The Wheelers now spend about 15 percent of their income on housing. That's half the recommended maximum housing expense.

They're trying to pay off medical bills that piled up when they did not have health insurance. They don't use credit cards. Credit card debt is a large burden for many people who are working, but poor, in Minnesota.

For the Wheelers, living on the financial edge means it's impossible to save for a down payment on a house.

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Image A remodeled home

Dennis watches the housing market in west central Minnesota. He says buying what's on the market would take at least 40 percent of their monthly income. "And there's no way I could see us affording that. We couldn't pay the utilities then," says Dennis.

"I know this one gal that was building a house last summer," Jodi adds. "She's working two jobs, and she's never home. I'm thinking, if you have to work two jobs to afford this really great house and you're never in it, what's the sense of buying a house? If you can't survive on eight or 10 hours, and sleep in your own bed, I don't know if I want a house."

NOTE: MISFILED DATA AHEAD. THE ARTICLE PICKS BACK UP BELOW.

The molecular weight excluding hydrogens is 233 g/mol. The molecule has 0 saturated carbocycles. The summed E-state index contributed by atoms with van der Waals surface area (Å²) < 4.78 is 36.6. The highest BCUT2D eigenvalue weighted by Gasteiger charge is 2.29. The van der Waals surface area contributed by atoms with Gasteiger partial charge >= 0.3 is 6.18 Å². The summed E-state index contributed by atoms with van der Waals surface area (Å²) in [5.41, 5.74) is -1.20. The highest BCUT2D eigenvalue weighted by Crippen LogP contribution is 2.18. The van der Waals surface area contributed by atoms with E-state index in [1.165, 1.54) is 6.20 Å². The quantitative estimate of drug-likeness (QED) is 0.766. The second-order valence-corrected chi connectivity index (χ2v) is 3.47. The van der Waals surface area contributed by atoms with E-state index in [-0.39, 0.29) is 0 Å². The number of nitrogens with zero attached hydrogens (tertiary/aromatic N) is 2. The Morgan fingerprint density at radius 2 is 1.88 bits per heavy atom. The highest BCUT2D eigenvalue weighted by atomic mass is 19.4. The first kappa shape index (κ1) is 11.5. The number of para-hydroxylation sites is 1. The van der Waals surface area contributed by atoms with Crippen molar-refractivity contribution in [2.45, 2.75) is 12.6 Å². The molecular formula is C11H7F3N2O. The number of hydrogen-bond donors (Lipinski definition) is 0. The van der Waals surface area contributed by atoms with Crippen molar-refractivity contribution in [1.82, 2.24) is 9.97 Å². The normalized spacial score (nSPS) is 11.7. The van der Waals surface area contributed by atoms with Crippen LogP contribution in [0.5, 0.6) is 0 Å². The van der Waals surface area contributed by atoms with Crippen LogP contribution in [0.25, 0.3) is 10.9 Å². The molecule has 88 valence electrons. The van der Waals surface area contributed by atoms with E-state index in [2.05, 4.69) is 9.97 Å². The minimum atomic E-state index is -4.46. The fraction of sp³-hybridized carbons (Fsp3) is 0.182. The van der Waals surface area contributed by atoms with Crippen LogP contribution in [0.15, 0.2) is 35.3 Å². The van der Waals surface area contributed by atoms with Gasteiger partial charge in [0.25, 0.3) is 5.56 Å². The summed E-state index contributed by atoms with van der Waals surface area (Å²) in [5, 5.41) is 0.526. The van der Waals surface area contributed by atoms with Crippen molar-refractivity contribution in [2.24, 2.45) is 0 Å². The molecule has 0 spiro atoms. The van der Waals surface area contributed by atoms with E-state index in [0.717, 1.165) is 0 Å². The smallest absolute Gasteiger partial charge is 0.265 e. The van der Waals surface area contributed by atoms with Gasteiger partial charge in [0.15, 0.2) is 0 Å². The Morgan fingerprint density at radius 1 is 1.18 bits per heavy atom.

The Wheelers want a fixer-upper, an older home that needs some work. But homes that need major repairs don't pass the inspections required by banks to qualify for a mortgage.

So the Wheelers find themselves trying to solve a financial puzzle that has missing pieces. A growing number of Minnesotans are in a similar quandary.

Nearly one in five Minnesota homeowners spends more than 30 percent of their income on housing. It's the same for one-third of renters. That means they don't have enough money to pay for necessities like food and health care.